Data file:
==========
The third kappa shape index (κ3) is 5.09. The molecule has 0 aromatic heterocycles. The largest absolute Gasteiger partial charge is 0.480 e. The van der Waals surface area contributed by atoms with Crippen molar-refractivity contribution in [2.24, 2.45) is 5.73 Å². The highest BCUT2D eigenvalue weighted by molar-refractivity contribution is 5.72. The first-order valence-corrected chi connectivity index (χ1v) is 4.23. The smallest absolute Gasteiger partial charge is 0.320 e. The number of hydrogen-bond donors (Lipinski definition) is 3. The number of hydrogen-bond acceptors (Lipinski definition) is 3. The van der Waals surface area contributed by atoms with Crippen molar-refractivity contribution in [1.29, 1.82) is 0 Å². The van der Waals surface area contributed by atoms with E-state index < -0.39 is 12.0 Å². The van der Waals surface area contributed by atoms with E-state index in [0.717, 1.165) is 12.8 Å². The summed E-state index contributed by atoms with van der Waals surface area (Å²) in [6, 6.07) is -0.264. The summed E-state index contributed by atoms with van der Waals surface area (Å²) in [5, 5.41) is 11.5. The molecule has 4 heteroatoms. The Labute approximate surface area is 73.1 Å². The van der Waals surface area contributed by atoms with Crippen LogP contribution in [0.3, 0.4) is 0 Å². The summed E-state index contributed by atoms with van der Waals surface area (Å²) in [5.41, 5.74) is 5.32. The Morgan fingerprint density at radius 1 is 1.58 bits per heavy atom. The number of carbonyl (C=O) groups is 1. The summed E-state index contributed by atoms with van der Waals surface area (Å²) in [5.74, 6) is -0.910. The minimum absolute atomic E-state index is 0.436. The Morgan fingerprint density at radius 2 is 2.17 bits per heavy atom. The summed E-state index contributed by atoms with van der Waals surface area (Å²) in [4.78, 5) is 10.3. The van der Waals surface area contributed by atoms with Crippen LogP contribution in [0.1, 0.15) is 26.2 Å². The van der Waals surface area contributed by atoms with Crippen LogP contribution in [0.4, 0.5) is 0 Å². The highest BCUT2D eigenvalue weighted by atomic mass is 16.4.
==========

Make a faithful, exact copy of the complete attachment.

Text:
The third kappa shape index (κ3) is 5.09. The molecule has 0 aromatic heterocycles. The largest absolute Gasteiger partial charge is 0.480 e. The van der Waals surface area contributed by atoms with Crippen molar-refractivity contribution in [2.24, 2.45) is 5.73 Å². The highest BCUT2D eigenvalue weighted by molar-refractivity contribution is 5.72. The first-order valence-corrected chi connectivity index (χ1v) is 4.23. The smallest absolute Gasteiger partial charge is 0.320 e. The number of hydrogen-bond donors (Lipinski definition) is 3. The number of hydrogen-bond acceptors (Lipinski definition) is 3. The van der Waals surface area contributed by atoms with Crippen molar-refractivity contribution in [1.29, 1.82) is 0 Å². The van der Waals surface area contributed by atoms with E-state index < -0.39 is 12.0 Å². The van der Waals surface area contributed by atoms with E-state index in [0.717, 1.165) is 12.8 Å². The summed E-state index contributed by atoms with van der Waals surface area (Å²) in [6, 6.07) is -0.264. The summed E-state index contributed by atoms with van der Waals surface area (Å²) in [5, 5.41) is 11.5. The molecule has 4 heteroatoms. The Labute approximate surface area is 73.1 Å². The van der Waals surface area contributed by atoms with Crippen LogP contribution in [0.3, 0.4) is 0 Å². The summed E-state index contributed by atoms with van der Waals surface area (Å²) in [5.41, 5.74) is 5.32. The Morgan fingerprint density at radius 1 is 1.58 bits per heavy atom. The number of carbonyl (C=O) groups is 1. The summed E-state index contributed by atoms with van der Waals surface area (Å²) in [5.74, 6) is -0.910. The minimum absolute atomic E-state index is 0.436. The Morgan fingerprint density at radius 2 is 2.17 bits per heavy atom. The summed E-state index contributed by atoms with van der Waals surface area (Å²) in [4.78, 5) is 10.3. The van der Waals surface area contributed by atoms with Crippen LogP contribution in [0.1, 0.15) is 26.2 Å². The van der Waals surface area contributed by atoms with Crippen LogP contribution in [0.4, 0.5) is 0 Å². The highest BCUT2D eigenvalue weighted by atomic mass is 16.4.